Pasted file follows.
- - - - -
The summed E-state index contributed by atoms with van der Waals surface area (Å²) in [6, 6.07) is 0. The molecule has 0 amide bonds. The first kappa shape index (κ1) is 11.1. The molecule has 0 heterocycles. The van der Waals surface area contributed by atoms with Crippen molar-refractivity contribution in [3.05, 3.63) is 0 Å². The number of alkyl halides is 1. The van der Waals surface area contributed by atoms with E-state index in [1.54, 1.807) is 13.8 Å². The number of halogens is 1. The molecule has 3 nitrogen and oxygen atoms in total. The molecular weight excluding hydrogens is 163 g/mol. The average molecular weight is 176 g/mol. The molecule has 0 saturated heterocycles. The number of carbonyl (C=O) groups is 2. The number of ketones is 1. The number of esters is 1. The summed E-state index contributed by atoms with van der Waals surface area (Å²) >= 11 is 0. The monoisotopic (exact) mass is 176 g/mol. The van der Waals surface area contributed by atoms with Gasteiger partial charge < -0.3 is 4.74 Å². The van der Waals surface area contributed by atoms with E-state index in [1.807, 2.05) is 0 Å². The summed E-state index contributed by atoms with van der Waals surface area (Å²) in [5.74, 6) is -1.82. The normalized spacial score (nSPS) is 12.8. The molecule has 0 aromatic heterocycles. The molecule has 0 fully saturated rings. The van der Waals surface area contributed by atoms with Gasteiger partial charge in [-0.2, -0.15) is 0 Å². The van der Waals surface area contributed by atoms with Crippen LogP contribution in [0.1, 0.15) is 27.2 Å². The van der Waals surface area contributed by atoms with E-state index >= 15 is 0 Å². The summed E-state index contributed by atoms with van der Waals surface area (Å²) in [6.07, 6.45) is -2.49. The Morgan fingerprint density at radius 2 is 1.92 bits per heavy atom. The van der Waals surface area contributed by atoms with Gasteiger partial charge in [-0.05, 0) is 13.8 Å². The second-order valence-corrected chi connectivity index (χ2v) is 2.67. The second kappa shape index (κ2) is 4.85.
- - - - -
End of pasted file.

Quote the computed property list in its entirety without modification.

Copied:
The summed E-state index contributed by atoms with van der Waals surface area (Å²) in [6, 6.07) is 0. The molecule has 0 amide bonds. The first kappa shape index (κ1) is 11.1. The molecule has 0 heterocycles. The van der Waals surface area contributed by atoms with Crippen molar-refractivity contribution in [3.05, 3.63) is 0 Å². The number of alkyl halides is 1. The van der Waals surface area contributed by atoms with E-state index in [1.54, 1.807) is 13.8 Å². The number of halogens is 1. The molecule has 3 nitrogen and oxygen atoms in total. The molecular weight excluding hydrogens is 163 g/mol. The average molecular weight is 176 g/mol. The molecule has 0 saturated heterocycles. The number of carbonyl (C=O) groups is 2. The number of ketones is 1. The number of esters is 1. The summed E-state index contributed by atoms with van der Waals surface area (Å²) >= 11 is 0. The monoisotopic (exact) mass is 176 g/mol. The van der Waals surface area contributed by atoms with Gasteiger partial charge < -0.3 is 4.74 Å². The van der Waals surface area contributed by atoms with E-state index in [1.807, 2.05) is 0 Å². The summed E-state index contributed by atoms with van der Waals surface area (Å²) in [5.74, 6) is -1.82. The normalized spacial score (nSPS) is 12.8. The molecule has 0 aromatic heterocycles. The molecule has 0 fully saturated rings. The van der Waals surface area contributed by atoms with Gasteiger partial charge in [-0.2, -0.15) is 0 Å². The van der Waals surface area contributed by atoms with Crippen LogP contribution in [0.1, 0.15) is 27.2 Å². The van der Waals surface area contributed by atoms with E-state index >= 15 is 0 Å². The summed E-state index contributed by atoms with van der Waals surface area (Å²) in [6.07, 6.45) is -2.49. The Morgan fingerprint density at radius 2 is 1.92 bits per heavy atom. The van der Waals surface area contributed by atoms with Gasteiger partial charge in [-0.05, 0) is 13.8 Å². The second-order valence-corrected chi connectivity index (χ2v) is 2.67. The second kappa shape index (κ2) is 4.85.